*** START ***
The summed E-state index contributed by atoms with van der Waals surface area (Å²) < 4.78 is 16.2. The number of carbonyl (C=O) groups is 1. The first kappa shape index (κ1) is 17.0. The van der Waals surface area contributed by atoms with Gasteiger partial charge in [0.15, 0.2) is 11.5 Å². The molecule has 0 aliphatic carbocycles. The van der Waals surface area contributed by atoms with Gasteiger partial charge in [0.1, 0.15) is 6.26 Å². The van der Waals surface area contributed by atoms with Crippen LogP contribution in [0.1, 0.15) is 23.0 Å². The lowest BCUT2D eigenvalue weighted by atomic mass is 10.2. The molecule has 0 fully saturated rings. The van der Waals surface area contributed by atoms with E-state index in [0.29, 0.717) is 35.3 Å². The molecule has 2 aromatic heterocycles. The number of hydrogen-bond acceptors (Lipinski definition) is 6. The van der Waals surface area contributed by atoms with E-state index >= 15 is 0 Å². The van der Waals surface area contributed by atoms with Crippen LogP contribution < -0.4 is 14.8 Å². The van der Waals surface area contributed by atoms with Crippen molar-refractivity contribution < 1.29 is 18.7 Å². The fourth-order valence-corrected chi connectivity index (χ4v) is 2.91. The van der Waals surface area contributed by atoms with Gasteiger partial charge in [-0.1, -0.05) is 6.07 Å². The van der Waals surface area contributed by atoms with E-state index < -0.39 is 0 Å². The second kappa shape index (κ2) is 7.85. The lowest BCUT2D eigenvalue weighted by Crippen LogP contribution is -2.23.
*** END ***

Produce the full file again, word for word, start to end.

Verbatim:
The summed E-state index contributed by atoms with van der Waals surface area (Å²) < 4.78 is 16.2. The number of carbonyl (C=O) groups is 1. The first kappa shape index (κ1) is 17.0. The van der Waals surface area contributed by atoms with Gasteiger partial charge in [0.15, 0.2) is 11.5 Å². The molecule has 0 aliphatic carbocycles. The van der Waals surface area contributed by atoms with Gasteiger partial charge in [0.1, 0.15) is 6.26 Å². The van der Waals surface area contributed by atoms with Crippen LogP contribution in [0.1, 0.15) is 23.0 Å². The lowest BCUT2D eigenvalue weighted by atomic mass is 10.2. The molecule has 0 fully saturated rings. The van der Waals surface area contributed by atoms with E-state index in [0.29, 0.717) is 35.3 Å². The molecule has 2 aromatic heterocycles. The number of hydrogen-bond acceptors (Lipinski definition) is 6. The van der Waals surface area contributed by atoms with E-state index >= 15 is 0 Å². The van der Waals surface area contributed by atoms with Crippen LogP contribution < -0.4 is 14.8 Å². The van der Waals surface area contributed by atoms with Crippen molar-refractivity contribution < 1.29 is 18.7 Å². The fourth-order valence-corrected chi connectivity index (χ4v) is 2.91. The van der Waals surface area contributed by atoms with Gasteiger partial charge in [-0.1, -0.05) is 6.07 Å². The van der Waals surface area contributed by atoms with E-state index < -0.39 is 0 Å². The second kappa shape index (κ2) is 7.85. The lowest BCUT2D eigenvalue weighted by Crippen LogP contribution is -2.23.